A lemon and strawberry floating in water

Best Water Enhancers: The Good and the Bad of Water Enhancement

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Most people feel like they should be drinking more water. Some health experts say we need eight eight-ounce glasses each day, known as the 8 by 8 rule (about two liters total). Others say even more would be better, but the consensus seems to be that most people aren’t drinking enough.

Not only does drinking plenty of water prevent dehydration, but it’s also believed to increase weight loss by decreasing our appetite and speeding up our metabolism.

For many hikers, it’s a struggle to down eight or more glasses of water when you’re out on the trail. When we have so many other options like coffee, tea, soda, or juice, why would you pick plain old water?

Water enhancers are a solution to this problem by injecting some flavor into any glass of water.

Flavor enhancers do raise some questions…

  • what are these enhancers and what are they made of?
  • Are they nutritious?
  • Are they safe to add to every glass of water we drink?
  • Do the benefits of drinking more water outweigh any negative consequences of the added chemicals?

Drinking more water instead of sugary sports drinks is always a good choice, but, what happens when we start adding water enhancers to our hiking water bottle?

What are water enhancers?

Water enhancers encourage you to drink more water by giving it flavor. Using water enhancers is as simple as adding a few small drops. With that being said, the nourishing water takes on delicious new flavors like blueberry, coconut, or green tea.

Most brands of water enhancers contain a negligible amount of sugar, making them a great alternative to calorie and sugar-rich alternatives.

Some manufacturers brand their enhancers as something akin to a supplement – chock full of vitamins, minerals, and electrolytes to keep the body in peak condition. These claims warrant some deeper investigation into what’s actually in those little bottles and whether they’re really as healthy as they claim to be.

Lemons in water

Are water enhancers healthy and what’s in them?

Drinking more water is a healthy habit and water enhancers are typically 98% water – but what’s in the other 2%?

Below are some of the most common ingredients found in water enhancers. All of them are FDA-approved for safe consumption, but being aware of what’s really inside is important.

Citric Acid

Yes, this is the same citric acid present in citrus fruits like lemons, limes, and oranges. The acid gives the enhancers a sour bite while also acting as an antioxidant. It’s perfectly safe to consume, as we already consume plenty of it through our everyday fruits and vegetables.

Propylene Glycol

You might be familiar with this one’s chemical cousin, ethylene glycol, which is the principal ingredient in your car’s antifreeze and is extremely toxic.

The propylene glycol found in water enhancers works like an antifreeze – it’s used to dissolve food coloring and flavor agents – but unlike ethylene glycol, it’s considered safe for consumption in small doses. It might not be the best thing to be putting in your body day in and day out.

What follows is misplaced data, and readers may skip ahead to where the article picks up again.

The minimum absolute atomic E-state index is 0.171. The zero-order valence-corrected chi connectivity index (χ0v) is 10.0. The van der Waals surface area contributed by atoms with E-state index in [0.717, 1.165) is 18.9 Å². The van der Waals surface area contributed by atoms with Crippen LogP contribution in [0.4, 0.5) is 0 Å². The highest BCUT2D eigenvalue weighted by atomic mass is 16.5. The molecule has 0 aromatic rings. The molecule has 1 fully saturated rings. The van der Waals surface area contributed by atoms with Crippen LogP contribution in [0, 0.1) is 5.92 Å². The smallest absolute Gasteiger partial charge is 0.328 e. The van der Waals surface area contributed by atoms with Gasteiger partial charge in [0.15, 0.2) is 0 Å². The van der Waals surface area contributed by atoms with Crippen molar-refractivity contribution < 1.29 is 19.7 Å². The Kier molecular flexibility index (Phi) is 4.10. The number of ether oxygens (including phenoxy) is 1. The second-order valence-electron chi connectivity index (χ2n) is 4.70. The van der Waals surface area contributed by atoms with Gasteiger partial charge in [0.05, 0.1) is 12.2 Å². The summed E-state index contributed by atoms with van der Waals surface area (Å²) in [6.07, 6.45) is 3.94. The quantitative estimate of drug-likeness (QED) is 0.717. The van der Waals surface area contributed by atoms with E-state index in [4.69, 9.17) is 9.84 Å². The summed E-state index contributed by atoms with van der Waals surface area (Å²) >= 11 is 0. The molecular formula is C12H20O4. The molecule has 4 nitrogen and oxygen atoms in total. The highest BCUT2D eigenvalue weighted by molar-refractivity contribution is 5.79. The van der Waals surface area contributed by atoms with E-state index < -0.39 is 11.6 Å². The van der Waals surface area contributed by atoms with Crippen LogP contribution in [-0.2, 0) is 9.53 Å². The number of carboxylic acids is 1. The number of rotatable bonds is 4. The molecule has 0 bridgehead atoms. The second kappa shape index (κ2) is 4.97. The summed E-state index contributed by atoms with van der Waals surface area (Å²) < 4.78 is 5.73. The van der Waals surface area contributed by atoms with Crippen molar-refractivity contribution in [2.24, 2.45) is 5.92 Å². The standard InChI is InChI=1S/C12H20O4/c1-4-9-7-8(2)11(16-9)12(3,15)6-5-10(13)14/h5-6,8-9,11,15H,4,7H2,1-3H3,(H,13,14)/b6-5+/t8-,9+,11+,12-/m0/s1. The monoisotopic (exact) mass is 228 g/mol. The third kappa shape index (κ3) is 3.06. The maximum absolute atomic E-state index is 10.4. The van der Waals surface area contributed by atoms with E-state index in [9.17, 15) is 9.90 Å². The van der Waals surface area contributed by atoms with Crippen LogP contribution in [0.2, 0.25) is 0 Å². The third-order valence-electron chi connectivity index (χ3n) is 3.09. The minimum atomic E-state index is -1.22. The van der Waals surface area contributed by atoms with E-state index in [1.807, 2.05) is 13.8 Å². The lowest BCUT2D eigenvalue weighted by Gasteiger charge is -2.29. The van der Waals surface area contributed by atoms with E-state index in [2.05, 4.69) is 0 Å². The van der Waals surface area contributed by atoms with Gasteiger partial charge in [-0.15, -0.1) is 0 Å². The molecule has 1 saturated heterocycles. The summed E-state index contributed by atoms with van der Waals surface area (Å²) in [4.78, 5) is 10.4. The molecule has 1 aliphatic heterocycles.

This one is commonly found in enhancers that are marketed as “all natural.” Stevia is a sugar substitute that’s 200 times sweeter than regular sugar, but because it’s not digestible, it adds zero calories to your drink.

Studies show that stevia is quite to safe to use, and unlike many other artificial sweeteners, it doesn’t lead to unhealthy changes in eating habits. While the name might be unfamiliar, you don’t have much to worry about when adding a little stevia to your water.


Unlike stevia, sucralose (what Splenda is made from) is an artificial sweetener. It’s 500 times sweeter than sugar, but also isn’t digestible and therefore has no calories. Some studies show that sucralose can contribute to migraine headaches, so that’s something to keep in mind and avoided.


While most water enhancers are just designed to give your drink a little extra flavor, some provide an electrolyte boost like a sports drinks.

Electrolytes are the salts necessary for your body to function properly, mostly made up of sodium and potassium. If you continue drinking plain water without replacing some of those salts, like during an intense climb or on an incredibly hot day, it can lead to a potentially life-threatening condition known as hyponatremia (water intoxication).

Electrolytes are perfectly safe and an important part of your diet, and there’s no problem with consuming them as part of a water enhancer.

What are the best water enhancers?

There are quite a few water enhancers to choose from and ultimately comes down to what you’re looking for. Most of the packaged options contain some sort of artificial flavoring, it’s about which one is both tasty and healthy.


This is probably the most popular water enhancer on the market right now and can be found at almost any supermarket; they also come in dozens of flavors. MiO contains no sugar, but it does have sucralose and propylene glycol in it.

The company touts that it contains some B vitamins, but they’re at such a low concentration that it really won’t matter. Their “energy” flavors also contain a dose of caffeine. These bottles are ubiquitous and will be convenient to find at a store near the trailhead if you forgot to pack them, but overall, they have their downsides.

Crystal light liquid

One of the other big water enhancer companies that use sucralose in their formula. In fact, their ingredient list is nearly identical to MiO and comes in a similar number of dozens of flavors.

It’s really just a matter of taste between the two companies and finding a particular flavor that you like. Some of them contain caffeine, but most don’t.